How long does it take for non-payment to be legally proved?
The simplest way is to set them a reasonable deadline in writing (in Germany, two weeks after receiving the letter seems to be considered "reasonable"). If they haven't paid then, you can take that as concludent action that proves their unwillingness/incapability to pay.
I am not sure what you are concerned about. If she does not have the money to pay you she probably does not have the money to consult let alone hire a lawyer.
If she comes back two months from now and says here is the rest of the money, please give me the site, why not give it to her and refer her to a competitor for support. (Does your agreement say you have to support the site?)
What is your down side? (Other than you don't really want to talk to her?)
If you want legal advice on this, does the law society in your country have a legal referral like ours where the first half hour is $10? Try them.
I'm not concerned about a legal battle, but about how best to handle the situation. Since my business is new, I have really been focused on building good client relationships and offering excellent customer service. It never occurred to me that I might want to terminate relationships with problem clients, so I just wanted to see what other people's experiences have been along these lines. I'm undoubtedly sensitive about this now because I've just realized that the woman has been having me do lots of work to complete the site over the last couple months, all the while knowing that she wasn't going to be able to pay me. Perhaps I could just send her the files on disk if she ever pays me.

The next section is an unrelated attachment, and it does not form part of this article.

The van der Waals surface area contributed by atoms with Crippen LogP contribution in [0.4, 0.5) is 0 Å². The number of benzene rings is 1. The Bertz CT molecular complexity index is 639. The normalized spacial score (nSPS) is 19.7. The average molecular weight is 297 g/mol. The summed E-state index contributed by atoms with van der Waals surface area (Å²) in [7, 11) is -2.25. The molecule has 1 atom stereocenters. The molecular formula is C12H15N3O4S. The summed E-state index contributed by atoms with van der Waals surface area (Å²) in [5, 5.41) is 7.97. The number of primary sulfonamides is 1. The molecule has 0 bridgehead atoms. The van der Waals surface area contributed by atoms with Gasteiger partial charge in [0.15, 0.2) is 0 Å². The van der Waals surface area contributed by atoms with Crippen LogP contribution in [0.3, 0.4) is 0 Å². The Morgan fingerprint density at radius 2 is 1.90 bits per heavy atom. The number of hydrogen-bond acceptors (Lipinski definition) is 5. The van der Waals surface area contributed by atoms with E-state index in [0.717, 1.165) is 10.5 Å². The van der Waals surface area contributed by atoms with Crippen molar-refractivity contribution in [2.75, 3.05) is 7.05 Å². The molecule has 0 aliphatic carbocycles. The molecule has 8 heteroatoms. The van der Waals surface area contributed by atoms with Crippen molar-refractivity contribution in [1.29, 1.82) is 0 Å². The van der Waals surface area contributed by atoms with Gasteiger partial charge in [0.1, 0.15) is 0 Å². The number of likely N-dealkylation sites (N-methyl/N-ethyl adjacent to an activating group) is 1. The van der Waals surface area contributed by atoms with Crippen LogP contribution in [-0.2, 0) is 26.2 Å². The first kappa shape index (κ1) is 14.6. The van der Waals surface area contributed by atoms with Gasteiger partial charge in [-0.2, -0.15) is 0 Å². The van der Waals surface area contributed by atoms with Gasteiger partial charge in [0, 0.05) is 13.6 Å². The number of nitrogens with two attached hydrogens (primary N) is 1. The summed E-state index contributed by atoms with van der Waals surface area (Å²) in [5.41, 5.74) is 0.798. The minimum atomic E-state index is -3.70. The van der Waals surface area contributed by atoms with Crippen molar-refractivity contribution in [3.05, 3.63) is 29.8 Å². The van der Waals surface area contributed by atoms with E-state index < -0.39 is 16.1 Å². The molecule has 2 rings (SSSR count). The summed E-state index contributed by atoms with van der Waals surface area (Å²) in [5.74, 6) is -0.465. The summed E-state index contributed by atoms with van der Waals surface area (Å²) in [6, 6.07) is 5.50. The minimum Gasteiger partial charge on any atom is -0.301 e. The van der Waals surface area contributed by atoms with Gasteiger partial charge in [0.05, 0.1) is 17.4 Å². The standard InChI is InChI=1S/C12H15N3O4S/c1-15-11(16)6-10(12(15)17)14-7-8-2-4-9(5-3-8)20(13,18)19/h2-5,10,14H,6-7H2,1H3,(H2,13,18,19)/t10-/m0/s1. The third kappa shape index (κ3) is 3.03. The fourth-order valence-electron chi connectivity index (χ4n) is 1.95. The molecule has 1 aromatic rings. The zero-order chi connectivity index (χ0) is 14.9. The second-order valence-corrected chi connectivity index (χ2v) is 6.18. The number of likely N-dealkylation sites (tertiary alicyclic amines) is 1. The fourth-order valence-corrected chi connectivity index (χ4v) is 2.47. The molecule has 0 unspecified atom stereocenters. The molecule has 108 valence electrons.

I did send her an invoice dated 2/20/03 due "on receipt" so maybe that's enough to constitute non-payment. Sounds like if I want to take action rather than just wait and see, I'll have to get legal advice. The comments here have been very helpful though.
vmills, you take down the site until you get final payment. Upon final payment they will receive the site as is, in a complete status. submit a report with the extra hours and changes that COULD HAVE been AVOIDED if the client discussed these ideas before hand. At this point further work to your site will cost you additionally 200.00 a hour. I understand if this is too expensive for you and understand if you want to make further changes with someone else out there. Give them the site on CD so they have physical copy so they wont ever come to you again :)
And if you don't receive payment before then put the site design/concept up for sale on eBay where someone else can purchase it so you make your money back from the time you put into it. Of course remove their logo from it and put yours on it or a <LOGO> type logo on it ;)
"And if you don't receive payment before then put the site design/concept up for sale on eBay where someone else can purchase it so you make your money back from the time you put into it. "
This brings up a potentially good marketing strategy. What pitfalls would entail this approach, such as licensing agreements vs full release, or methods of ensuring payment - and not getting scammed? I have built several design templates that I would like to market.
Make sure you have your tale of woe in the html somewhere so the next person will tread carefully.